Streamed Concert: Vladimir Kornéev & WDR Funkhaus Orchestra—”Chansons d’Amour”

September 13, 2021 | By | Add a Comment

During COVID, I viewed any number of virtual concerts and cabaret shows but I can count the ones that succeeded on the fingers of one hand.  Based on Chansons d’Amour by German-based actor/singer/pianist Vladimir Kornéev & WDR Funkhaus Orchestra, and on another audience-less concert I will be soon be reviewing, it appears that across the Atlantic they have mastered the medium.  

Vladimir Kornéev (Photo: Elena Zaucke)

Born in Russia, Kornéev fled Georgia for Germany with his parents when he was six. In his musical education he fell in love with chansons and European cabaret songs, especially Kurt Weill.  At the same time, he was becoming an actor in German film and TV.  In this concert, he is backed by an orchestra with a full-string section, led by conductor/pianist Liviu Petcu with whom the singer has worked since 2010.  The lush, intricate, glorious arrangements are by Petcu and Kornéev.  There is a broad swath of European chansons included, and Kornéev is commanding no matter the language or the style. The spoken sections are done in German and while it would have been helpful to have subtitles, he is so expressive and such a good actor, that much of what he says is clear, both  dramatically and emotionally.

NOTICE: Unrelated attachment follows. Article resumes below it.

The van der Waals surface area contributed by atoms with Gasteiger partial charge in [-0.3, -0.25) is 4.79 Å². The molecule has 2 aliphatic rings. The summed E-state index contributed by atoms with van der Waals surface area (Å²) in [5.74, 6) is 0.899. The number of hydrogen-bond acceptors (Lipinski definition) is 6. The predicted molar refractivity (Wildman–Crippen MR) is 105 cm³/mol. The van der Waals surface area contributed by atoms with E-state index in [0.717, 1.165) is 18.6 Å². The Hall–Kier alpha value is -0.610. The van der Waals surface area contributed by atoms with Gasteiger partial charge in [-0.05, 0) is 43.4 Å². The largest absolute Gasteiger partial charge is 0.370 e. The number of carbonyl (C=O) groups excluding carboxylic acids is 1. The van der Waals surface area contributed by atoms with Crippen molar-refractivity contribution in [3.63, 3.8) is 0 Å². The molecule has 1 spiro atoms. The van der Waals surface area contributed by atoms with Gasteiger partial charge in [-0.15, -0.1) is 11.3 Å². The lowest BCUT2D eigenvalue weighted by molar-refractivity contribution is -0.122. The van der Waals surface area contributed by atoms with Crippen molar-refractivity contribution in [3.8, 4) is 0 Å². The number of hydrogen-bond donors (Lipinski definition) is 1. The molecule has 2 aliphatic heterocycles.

The concert opens with “Les Moulins de Mon Coeur” (Michel Legrand, Eddy Marnay), better known in this country as “The Windmills of Your Mind.”  The song has never sounded more passionate or more romantic.  At the climax, the notes explode from his lips with effortless power. His commitment to the story reins in what might become self-indulgent excess in a lesser performer’s hands.   He is humble and charming between songs.  In “Tango-Habanera (Youkali),” from the opera Marie Galante (Kurt Weill, Roger Fernay), he spins a tale of hope and dreams, of a fantasy world to which one can escape the tedious routine of life. He perfectly captures the battle between the prison of real life and the paradise of Youkali. He reveals every nuance of Bistro Lifetime Achievement Award winner Charles Aznavour’s “La Boheme,”  longing for the joy, the love, the youth of Paris, while realizing they are gone forever.  The arrangement is particularly thrilling on this number.